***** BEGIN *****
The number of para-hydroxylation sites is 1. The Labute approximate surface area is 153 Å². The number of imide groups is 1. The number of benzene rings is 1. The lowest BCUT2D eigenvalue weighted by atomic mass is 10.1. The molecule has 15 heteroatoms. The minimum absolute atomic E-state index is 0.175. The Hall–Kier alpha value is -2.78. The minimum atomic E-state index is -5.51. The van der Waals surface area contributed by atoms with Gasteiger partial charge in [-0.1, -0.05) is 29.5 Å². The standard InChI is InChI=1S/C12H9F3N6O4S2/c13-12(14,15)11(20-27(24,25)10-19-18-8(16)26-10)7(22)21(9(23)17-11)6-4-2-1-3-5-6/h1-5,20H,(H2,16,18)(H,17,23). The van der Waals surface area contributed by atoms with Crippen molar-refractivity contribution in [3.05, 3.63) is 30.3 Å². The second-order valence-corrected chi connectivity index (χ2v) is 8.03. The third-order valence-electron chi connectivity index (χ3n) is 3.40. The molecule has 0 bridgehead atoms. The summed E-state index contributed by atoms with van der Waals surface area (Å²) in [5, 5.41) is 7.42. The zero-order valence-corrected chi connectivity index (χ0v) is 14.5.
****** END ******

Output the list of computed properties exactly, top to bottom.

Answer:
The number of para-hydroxylation sites is 1. The Labute approximate surface area is 153 Å². The number of imide groups is 1. The number of benzene rings is 1. The lowest BCUT2D eigenvalue weighted by atomic mass is 10.1. The molecule has 15 heteroatoms. The minimum absolute atomic E-state index is 0.175. The Hall–Kier alpha value is -2.78. The minimum atomic E-state index is -5.51. The van der Waals surface area contributed by atoms with Gasteiger partial charge in [-0.1, -0.05) is 29.5 Å². The standard InChI is InChI=1S/C12H9F3N6O4S2/c13-12(14,15)11(20-27(24,25)10-19-18-8(16)26-10)7(22)21(9(23)17-11)6-4-2-1-3-5-6/h1-5,20H,(H2,16,18)(H,17,23). The van der Waals surface area contributed by atoms with Crippen molar-refractivity contribution in [3.05, 3.63) is 30.3 Å². The second-order valence-corrected chi connectivity index (χ2v) is 8.03. The third-order valence-electron chi connectivity index (χ3n) is 3.40. The molecule has 0 bridgehead atoms. The summed E-state index contributed by atoms with van der Waals surface area (Å²) in [5, 5.41) is 7.42. The zero-order valence-corrected chi connectivity index (χ0v) is 14.5.